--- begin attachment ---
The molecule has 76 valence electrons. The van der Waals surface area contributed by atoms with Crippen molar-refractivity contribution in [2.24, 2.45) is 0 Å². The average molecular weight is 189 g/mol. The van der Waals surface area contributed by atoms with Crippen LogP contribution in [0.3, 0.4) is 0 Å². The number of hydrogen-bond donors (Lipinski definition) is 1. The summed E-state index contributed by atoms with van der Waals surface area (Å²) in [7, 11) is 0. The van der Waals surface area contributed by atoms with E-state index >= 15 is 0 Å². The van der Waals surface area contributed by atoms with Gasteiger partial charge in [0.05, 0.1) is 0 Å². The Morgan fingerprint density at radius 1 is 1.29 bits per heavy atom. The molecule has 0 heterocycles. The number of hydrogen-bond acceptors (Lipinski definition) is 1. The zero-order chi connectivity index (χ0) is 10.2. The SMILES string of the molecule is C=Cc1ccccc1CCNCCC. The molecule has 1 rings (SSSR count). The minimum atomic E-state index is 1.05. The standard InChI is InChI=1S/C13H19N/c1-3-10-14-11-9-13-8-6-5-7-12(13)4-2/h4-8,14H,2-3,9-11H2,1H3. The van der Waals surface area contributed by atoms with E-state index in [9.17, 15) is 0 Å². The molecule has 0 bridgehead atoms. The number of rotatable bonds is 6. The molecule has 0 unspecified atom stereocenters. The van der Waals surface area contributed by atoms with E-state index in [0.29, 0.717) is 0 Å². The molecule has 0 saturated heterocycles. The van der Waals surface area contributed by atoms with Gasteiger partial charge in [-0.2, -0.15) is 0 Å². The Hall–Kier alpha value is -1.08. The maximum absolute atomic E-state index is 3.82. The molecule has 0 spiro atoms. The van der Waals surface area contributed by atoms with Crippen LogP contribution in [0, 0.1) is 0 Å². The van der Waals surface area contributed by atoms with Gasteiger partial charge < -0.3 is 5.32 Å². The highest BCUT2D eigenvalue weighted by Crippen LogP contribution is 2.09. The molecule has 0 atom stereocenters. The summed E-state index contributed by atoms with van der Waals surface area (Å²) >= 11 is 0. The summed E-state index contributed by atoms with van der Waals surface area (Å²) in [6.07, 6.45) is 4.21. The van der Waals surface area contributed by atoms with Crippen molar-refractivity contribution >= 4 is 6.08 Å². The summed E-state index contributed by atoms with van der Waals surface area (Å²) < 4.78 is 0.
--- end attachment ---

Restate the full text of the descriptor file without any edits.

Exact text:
The molecule has 76 valence electrons. The van der Waals surface area contributed by atoms with Crippen molar-refractivity contribution in [2.24, 2.45) is 0 Å². The average molecular weight is 189 g/mol. The van der Waals surface area contributed by atoms with Crippen LogP contribution in [0.3, 0.4) is 0 Å². The number of hydrogen-bond donors (Lipinski definition) is 1. The summed E-state index contributed by atoms with van der Waals surface area (Å²) in [7, 11) is 0. The van der Waals surface area contributed by atoms with E-state index >= 15 is 0 Å². The van der Waals surface area contributed by atoms with Gasteiger partial charge in [0.05, 0.1) is 0 Å². The Morgan fingerprint density at radius 1 is 1.29 bits per heavy atom. The molecule has 0 heterocycles. The number of hydrogen-bond acceptors (Lipinski definition) is 1. The zero-order chi connectivity index (χ0) is 10.2. The SMILES string of the molecule is C=Cc1ccccc1CCNCCC. The molecule has 1 rings (SSSR count). The minimum atomic E-state index is 1.05. The standard InChI is InChI=1S/C13H19N/c1-3-10-14-11-9-13-8-6-5-7-12(13)4-2/h4-8,14H,2-3,9-11H2,1H3. The van der Waals surface area contributed by atoms with E-state index in [9.17, 15) is 0 Å². The molecule has 0 bridgehead atoms. The number of rotatable bonds is 6. The molecule has 0 unspecified atom stereocenters. The van der Waals surface area contributed by atoms with E-state index in [0.29, 0.717) is 0 Å². The molecule has 0 saturated heterocycles. The van der Waals surface area contributed by atoms with Gasteiger partial charge in [-0.2, -0.15) is 0 Å². The Hall–Kier alpha value is -1.08. The maximum absolute atomic E-state index is 3.82. The molecule has 0 spiro atoms. The van der Waals surface area contributed by atoms with Crippen LogP contribution in [0, 0.1) is 0 Å². The van der Waals surface area contributed by atoms with Gasteiger partial charge < -0.3 is 5.32 Å². The highest BCUT2D eigenvalue weighted by Crippen LogP contribution is 2.09. The molecule has 0 atom stereocenters. The summed E-state index contributed by atoms with van der Waals surface area (Å²) >= 11 is 0. The summed E-state index contributed by atoms with van der Waals surface area (Å²) in [6.07, 6.45) is 4.21. The van der Waals surface area contributed by atoms with Crippen molar-refractivity contribution >= 4 is 6.08 Å². The summed E-state index contributed by atoms with van der Waals surface area (Å²) < 4.78 is 0.